Correction: Lake County Avalanche story
- Associated Press
- February 18, 2014 - 12:40 PM
PORTAGE, Wis. — In a story Feb. 17 about two Wisconsin men who died in a Colorado avalanche, The Associated Press erroneously reported that both still lived in Portage, where they grew up. Jarrard Law still lived in Portage, but Justin Lentz had moved to Sun Prairie in recent years.
A corrected version of the story is below:
2 killed in Colorado avalanche came from Wisconsin
2 skiers killed in large avalanche in Colorado from Wisconsin, family and colleagues say
PORTAGE, Wis. (AP) — Two skiers killed in a large avalanche in Colorado were good friends who grew up in a small town in southern Wisconsin, relatives and colleagues said Monday.
Three other skiers were hospitalized following Saturday's avalanche near Leadville, Colo. Rescue crews found the two skiers' bodies Sunday afternoon near Independence Pass, about 80 miles southwest of Denver, the Lake County Sheriff's Office said.
Robert Lentz said his son, Justin Lentz, was one of those killed in the avalanche. The 32-year-old, who grew up in Portage and moved to Sun Prairie in recent years, loved to ski and started when he was 5 or 6 years old, his father said. He said his son was "a good kid" who worked as an electrician and was engaged to be married.
Jarrard Law, 34, of Portage, was also killed. Law was an information-technology expert at the Necedah Area School District, where Superintendent Larry Gierach remembered him as an "incredible man."
"Jarrard had great skills with people and was an integral part of our planning when it came to technology," Gierach said. Many staff members thought of him as a friend first and as a professional second, the superintendent said.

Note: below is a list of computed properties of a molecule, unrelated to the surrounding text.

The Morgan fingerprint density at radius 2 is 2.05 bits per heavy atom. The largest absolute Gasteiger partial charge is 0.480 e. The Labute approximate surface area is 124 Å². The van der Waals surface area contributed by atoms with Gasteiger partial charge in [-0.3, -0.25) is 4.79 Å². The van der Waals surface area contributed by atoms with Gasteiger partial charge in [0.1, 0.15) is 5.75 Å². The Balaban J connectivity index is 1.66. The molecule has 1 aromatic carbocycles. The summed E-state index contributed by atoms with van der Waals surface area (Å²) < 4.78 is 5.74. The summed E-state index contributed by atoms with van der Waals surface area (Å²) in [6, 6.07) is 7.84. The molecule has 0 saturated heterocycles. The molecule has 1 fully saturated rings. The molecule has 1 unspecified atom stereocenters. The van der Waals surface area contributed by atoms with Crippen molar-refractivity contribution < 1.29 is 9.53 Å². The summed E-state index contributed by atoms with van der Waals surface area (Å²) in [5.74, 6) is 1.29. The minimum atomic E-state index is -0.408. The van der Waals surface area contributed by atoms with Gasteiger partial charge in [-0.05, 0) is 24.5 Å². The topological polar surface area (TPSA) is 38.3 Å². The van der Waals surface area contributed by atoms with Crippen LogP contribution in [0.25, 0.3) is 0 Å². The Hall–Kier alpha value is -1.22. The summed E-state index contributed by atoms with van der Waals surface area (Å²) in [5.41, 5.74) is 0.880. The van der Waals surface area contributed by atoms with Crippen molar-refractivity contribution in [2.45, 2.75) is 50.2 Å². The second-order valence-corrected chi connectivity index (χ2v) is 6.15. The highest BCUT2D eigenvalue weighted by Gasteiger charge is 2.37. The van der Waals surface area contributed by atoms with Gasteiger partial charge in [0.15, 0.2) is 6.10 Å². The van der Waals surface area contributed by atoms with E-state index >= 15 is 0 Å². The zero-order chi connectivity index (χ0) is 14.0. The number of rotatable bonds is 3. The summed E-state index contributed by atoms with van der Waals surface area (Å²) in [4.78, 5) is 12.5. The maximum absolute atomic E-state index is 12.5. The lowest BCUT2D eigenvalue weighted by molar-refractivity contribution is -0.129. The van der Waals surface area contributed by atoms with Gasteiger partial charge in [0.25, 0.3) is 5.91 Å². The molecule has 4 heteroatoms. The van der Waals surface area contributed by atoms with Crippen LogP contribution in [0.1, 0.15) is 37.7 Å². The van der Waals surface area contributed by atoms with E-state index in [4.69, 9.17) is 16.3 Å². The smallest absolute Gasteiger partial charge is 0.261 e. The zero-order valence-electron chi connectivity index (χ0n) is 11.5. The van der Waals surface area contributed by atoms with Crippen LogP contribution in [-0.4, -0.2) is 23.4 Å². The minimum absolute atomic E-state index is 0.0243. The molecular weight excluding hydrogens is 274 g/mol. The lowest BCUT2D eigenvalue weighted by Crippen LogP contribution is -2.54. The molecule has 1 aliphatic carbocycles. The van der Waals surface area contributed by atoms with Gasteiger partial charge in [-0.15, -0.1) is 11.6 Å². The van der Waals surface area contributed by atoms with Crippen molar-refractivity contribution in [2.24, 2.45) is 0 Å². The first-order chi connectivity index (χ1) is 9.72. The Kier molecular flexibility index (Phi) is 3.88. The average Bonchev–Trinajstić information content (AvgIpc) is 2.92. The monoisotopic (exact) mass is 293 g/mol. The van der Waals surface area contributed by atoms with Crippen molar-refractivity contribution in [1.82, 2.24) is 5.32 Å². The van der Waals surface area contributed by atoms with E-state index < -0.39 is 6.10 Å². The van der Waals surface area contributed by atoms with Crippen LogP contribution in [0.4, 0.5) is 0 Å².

The school district planned to make grief counselors available to faculty and students.
Lentz and Law were close buddies who frequently went skiing, snowboarding and mountain biking together, said Joey Kindred, 28, who knew them both well.
Kindred recalled how Lentz enjoyed competing with his friends with over-the-top snowboard tricks, even though he had a bad shoulder that popped out of its socket whenever he crashed.
"He'd fall down so often we'd call him Man Down," Kindred said. "He'd laugh, get up and do it again. And when his shoulder popped out he'd call over to his fiancee — she's a nurse — and she'd pop it back in."
Law was always the life of a party, but he was happiest when he was in the outdoors or spending time with friends, Kindred said.
Kindred had gone skiing and snowboarding with Lentz and Law in the past. He said the two had only skied at resorts in Colorado so they wouldn't have been familiar with the back country trails.
"I just wish I could have been with them to stop them from going down those lanes," said Kindred, who used to live in Colorado.
Saturday's avalanche was the third deadly slide in Colorado in less than a week, authorities said Sunday.
Susan Matthews, a spokeswoman for the Lake County Office of Emergency Management, said seven skiers on Star Mountain near Leadville triggered the latest slide around 5 p.m. Saturday.
"They were found near the top of the avalanche and they had beacons on, which really helped a lot," Matthews said. "The terrain there is extremely steep."
Three skiers were hospitalized with injuries that included a broken leg, a broken ankle and a possible broken rib and collapsed lung. One has since been released from the hospital.
Brian Lazar, deputy director of the Colorado Avalanche Information Center, said recent storms that have dumped up to 6 feet of snow in some parts of Colorado's mountains have left most of the mountains in a "historic avalanche cycle." Such conditions have not been seen in the region since at least the early 1990s.
The snow has fallen on top of weak layers in the snowpack.
"A little snow or wind or the extra weight of a person in the wrong place could trigger an avalanche," Lazar said.
He said Saturday's avalanche was at least a 3.5 on an intensity scale that goes from 1 to 5, with 5 being the most destructive. The avalanche snapped several mature trees as it rumbled down the slope.
"It's breaking trees that have been there a long time," Lazar said. "This is a good indication that avalanches are running bigger than they have."
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